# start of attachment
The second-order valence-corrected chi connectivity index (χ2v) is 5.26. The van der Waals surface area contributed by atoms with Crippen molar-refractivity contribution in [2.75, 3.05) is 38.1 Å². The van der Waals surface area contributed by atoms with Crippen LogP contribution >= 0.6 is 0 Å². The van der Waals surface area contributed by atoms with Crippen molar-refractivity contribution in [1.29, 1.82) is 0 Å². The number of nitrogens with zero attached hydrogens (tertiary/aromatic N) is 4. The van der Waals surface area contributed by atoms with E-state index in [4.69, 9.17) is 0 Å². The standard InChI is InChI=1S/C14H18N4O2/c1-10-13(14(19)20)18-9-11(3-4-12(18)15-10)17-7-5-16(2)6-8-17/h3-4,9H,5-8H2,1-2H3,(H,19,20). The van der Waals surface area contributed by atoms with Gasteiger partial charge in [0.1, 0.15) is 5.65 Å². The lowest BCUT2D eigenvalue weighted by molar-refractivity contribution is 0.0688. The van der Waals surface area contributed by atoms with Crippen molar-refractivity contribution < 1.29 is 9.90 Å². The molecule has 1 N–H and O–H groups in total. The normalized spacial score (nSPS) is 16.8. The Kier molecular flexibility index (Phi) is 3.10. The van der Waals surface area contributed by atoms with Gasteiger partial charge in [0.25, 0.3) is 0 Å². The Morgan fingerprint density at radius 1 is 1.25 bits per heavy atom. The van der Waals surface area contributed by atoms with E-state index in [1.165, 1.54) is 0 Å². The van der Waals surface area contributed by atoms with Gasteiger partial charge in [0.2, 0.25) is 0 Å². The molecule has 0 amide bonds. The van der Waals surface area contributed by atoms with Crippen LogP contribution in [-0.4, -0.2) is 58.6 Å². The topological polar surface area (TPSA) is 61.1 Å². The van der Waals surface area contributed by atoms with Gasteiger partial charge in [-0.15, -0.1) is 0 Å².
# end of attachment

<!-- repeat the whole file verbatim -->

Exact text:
The second-order valence-corrected chi connectivity index (χ2v) is 5.26. The van der Waals surface area contributed by atoms with Crippen molar-refractivity contribution in [2.75, 3.05) is 38.1 Å². The van der Waals surface area contributed by atoms with Crippen LogP contribution >= 0.6 is 0 Å². The van der Waals surface area contributed by atoms with Crippen molar-refractivity contribution in [1.29, 1.82) is 0 Å². The number of nitrogens with zero attached hydrogens (tertiary/aromatic N) is 4. The van der Waals surface area contributed by atoms with E-state index in [4.69, 9.17) is 0 Å². The standard InChI is InChI=1S/C14H18N4O2/c1-10-13(14(19)20)18-9-11(3-4-12(18)15-10)17-7-5-16(2)6-8-17/h3-4,9H,5-8H2,1-2H3,(H,19,20). The van der Waals surface area contributed by atoms with Gasteiger partial charge in [0.1, 0.15) is 5.65 Å². The lowest BCUT2D eigenvalue weighted by molar-refractivity contribution is 0.0688. The van der Waals surface area contributed by atoms with Crippen molar-refractivity contribution < 1.29 is 9.90 Å². The molecule has 1 N–H and O–H groups in total. The normalized spacial score (nSPS) is 16.8. The Kier molecular flexibility index (Phi) is 3.10. The van der Waals surface area contributed by atoms with Gasteiger partial charge in [0.25, 0.3) is 0 Å². The Morgan fingerprint density at radius 1 is 1.25 bits per heavy atom. The van der Waals surface area contributed by atoms with E-state index in [1.165, 1.54) is 0 Å². The van der Waals surface area contributed by atoms with Gasteiger partial charge in [0.2, 0.25) is 0 Å². The molecule has 0 amide bonds. The van der Waals surface area contributed by atoms with Crippen LogP contribution in [-0.4, -0.2) is 58.6 Å². The topological polar surface area (TPSA) is 61.1 Å². The van der Waals surface area contributed by atoms with Gasteiger partial charge in [-0.15, -0.1) is 0 Å².